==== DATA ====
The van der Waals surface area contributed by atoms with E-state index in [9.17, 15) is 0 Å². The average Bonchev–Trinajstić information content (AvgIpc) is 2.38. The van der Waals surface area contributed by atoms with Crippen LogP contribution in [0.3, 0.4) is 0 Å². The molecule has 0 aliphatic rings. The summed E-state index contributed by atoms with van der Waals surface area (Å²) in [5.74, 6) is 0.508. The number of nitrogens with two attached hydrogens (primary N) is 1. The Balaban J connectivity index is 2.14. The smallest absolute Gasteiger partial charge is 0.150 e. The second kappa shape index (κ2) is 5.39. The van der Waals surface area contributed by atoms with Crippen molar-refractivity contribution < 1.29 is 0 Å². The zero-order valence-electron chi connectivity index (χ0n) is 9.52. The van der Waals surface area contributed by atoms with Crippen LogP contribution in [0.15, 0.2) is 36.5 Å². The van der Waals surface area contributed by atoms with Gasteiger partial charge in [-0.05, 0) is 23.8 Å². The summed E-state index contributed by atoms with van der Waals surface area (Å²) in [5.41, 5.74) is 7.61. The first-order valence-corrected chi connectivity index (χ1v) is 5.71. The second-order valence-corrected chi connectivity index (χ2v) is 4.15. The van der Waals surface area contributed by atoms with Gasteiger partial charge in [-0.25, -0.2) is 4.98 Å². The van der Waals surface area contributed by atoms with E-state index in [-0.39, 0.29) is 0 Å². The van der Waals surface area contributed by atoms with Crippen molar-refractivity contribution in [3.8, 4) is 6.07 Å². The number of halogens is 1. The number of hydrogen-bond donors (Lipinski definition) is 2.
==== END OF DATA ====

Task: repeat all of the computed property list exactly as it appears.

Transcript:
The van der Waals surface area contributed by atoms with E-state index in [9.17, 15) is 0 Å². The average Bonchev–Trinajstić information content (AvgIpc) is 2.38. The van der Waals surface area contributed by atoms with Crippen LogP contribution in [0.3, 0.4) is 0 Å². The molecule has 0 aliphatic rings. The summed E-state index contributed by atoms with van der Waals surface area (Å²) in [5.74, 6) is 0.508. The number of nitrogens with two attached hydrogens (primary N) is 1. The Balaban J connectivity index is 2.14. The smallest absolute Gasteiger partial charge is 0.150 e. The second kappa shape index (κ2) is 5.39. The van der Waals surface area contributed by atoms with Crippen molar-refractivity contribution < 1.29 is 0 Å². The zero-order valence-electron chi connectivity index (χ0n) is 9.52. The van der Waals surface area contributed by atoms with Crippen LogP contribution in [0.15, 0.2) is 36.5 Å². The van der Waals surface area contributed by atoms with Gasteiger partial charge in [-0.05, 0) is 23.8 Å². The summed E-state index contributed by atoms with van der Waals surface area (Å²) in [5.41, 5.74) is 7.61. The first-order valence-corrected chi connectivity index (χ1v) is 5.71. The second-order valence-corrected chi connectivity index (χ2v) is 4.15. The van der Waals surface area contributed by atoms with Gasteiger partial charge in [-0.25, -0.2) is 4.98 Å². The van der Waals surface area contributed by atoms with E-state index in [-0.39, 0.29) is 0 Å². The van der Waals surface area contributed by atoms with Crippen molar-refractivity contribution in [3.8, 4) is 6.07 Å². The number of halogens is 1. The number of hydrogen-bond donors (Lipinski definition) is 2.